Neighbors sue Ashland Gun Club
Three neighbors have sued the Ashland Gun Club and the city of Ashland, alleging that lead ammunition is contaminating the environment and stray bullets are striking the property of one of the neighbors.
Dr. Edward Kerwin and Cathy DeForest and her husband, Leon Pyle, filed a federal lawsuit in U.S. District Court in Medford on Dec. 23.
They are represented by attorney Tom Dimitre, who is also chairman of the Rogue Group Sierra Club.
The gun club has leased city-owned land east of the Ashland Municipal Airport since the 1960s.
DeForest and Pyle own a 5,085-square-foot 2007 home on 13 acres on Emigrant Creek Road southeast of the Ashland Gun Club, according to Jackson County records.
Kerwin built a 19,045-square-foot house on 56 acres on Dead Indian Memorial Road to the north of the gun club in 2004, according to county records.
The gun club's various shooting ranges generally point to the north and northeast. Kerwin alleges that bullets are striking his property.
Pyle said this week that he can't discuss the lawsuit at this point. DeForest and Kerwin were each out of town and unavailable for comment.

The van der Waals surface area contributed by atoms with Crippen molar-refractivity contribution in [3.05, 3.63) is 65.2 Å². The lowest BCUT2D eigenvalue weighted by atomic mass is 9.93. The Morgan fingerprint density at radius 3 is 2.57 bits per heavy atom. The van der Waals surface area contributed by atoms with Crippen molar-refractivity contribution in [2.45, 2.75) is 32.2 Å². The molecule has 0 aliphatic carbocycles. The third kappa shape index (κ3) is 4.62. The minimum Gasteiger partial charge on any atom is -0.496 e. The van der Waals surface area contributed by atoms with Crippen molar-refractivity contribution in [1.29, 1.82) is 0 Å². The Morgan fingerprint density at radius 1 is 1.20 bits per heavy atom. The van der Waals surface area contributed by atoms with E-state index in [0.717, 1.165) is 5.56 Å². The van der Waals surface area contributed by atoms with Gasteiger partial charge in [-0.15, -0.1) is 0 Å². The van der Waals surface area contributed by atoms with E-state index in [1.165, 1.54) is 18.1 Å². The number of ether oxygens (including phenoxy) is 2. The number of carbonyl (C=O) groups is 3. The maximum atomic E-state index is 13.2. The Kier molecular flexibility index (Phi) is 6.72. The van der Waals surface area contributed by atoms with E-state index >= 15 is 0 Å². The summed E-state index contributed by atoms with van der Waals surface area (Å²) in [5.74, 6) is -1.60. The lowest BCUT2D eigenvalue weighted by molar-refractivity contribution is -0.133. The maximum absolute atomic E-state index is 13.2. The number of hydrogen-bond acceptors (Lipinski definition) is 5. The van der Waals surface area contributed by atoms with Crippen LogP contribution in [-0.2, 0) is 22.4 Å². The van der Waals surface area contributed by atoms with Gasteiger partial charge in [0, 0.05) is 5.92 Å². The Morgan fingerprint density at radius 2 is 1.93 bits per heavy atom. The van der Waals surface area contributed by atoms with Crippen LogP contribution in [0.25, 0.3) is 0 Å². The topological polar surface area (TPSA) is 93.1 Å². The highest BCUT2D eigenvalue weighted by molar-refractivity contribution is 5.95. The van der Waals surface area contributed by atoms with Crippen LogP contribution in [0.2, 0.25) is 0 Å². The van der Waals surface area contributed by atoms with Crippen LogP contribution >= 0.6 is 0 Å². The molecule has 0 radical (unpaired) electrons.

City Attorney David Lohman said he cannot discuss the lawsuit in detail.
But he said that city officials worked hard to incorporate environmental safeguards when they renegotiated a lease with the gun club in 2011.
Among other provisions, the lease tasks the gun club with regularly cleaning up lead on the property. It also places the responsibility for final lead clean-up on the gun club, should the site ever cease operations as a shooting range.
The neighbors' lawsuit targets the city, the gun club and seven past and present members of the gun club's board of directors — including city Finance and Administrative Services Director Lee Tuneberg.
The lawsuit contends that activities at the gun club are violating a number of environmental laws, including federal laws to protect water and endangered species.
The lawsuit states that the defendants are polluting nearby Emigrant Creek and its connected wetlands, which threatens coho salmon habitat. They are also contaminating the ground, the lawsuit says. The lawsuit states that the city has added to problems on the land by dumping street sweeper debris near Emigrant Creek.
The neighbors are asking a judge to block activities at the gun club that violate environmental laws, to require the defendants to pay for soil and water sampling arranged by the plaintiffs and to pay for any needed environmental restoration.
The neighbors also want the defendants to pay tens of thousands of dollars in fines for every day they allegedly violated the Clean Water Act — dating back for decades.
They also want payments for attorney's fees, costs, mental anguish and other damages.
— Vickie Aldous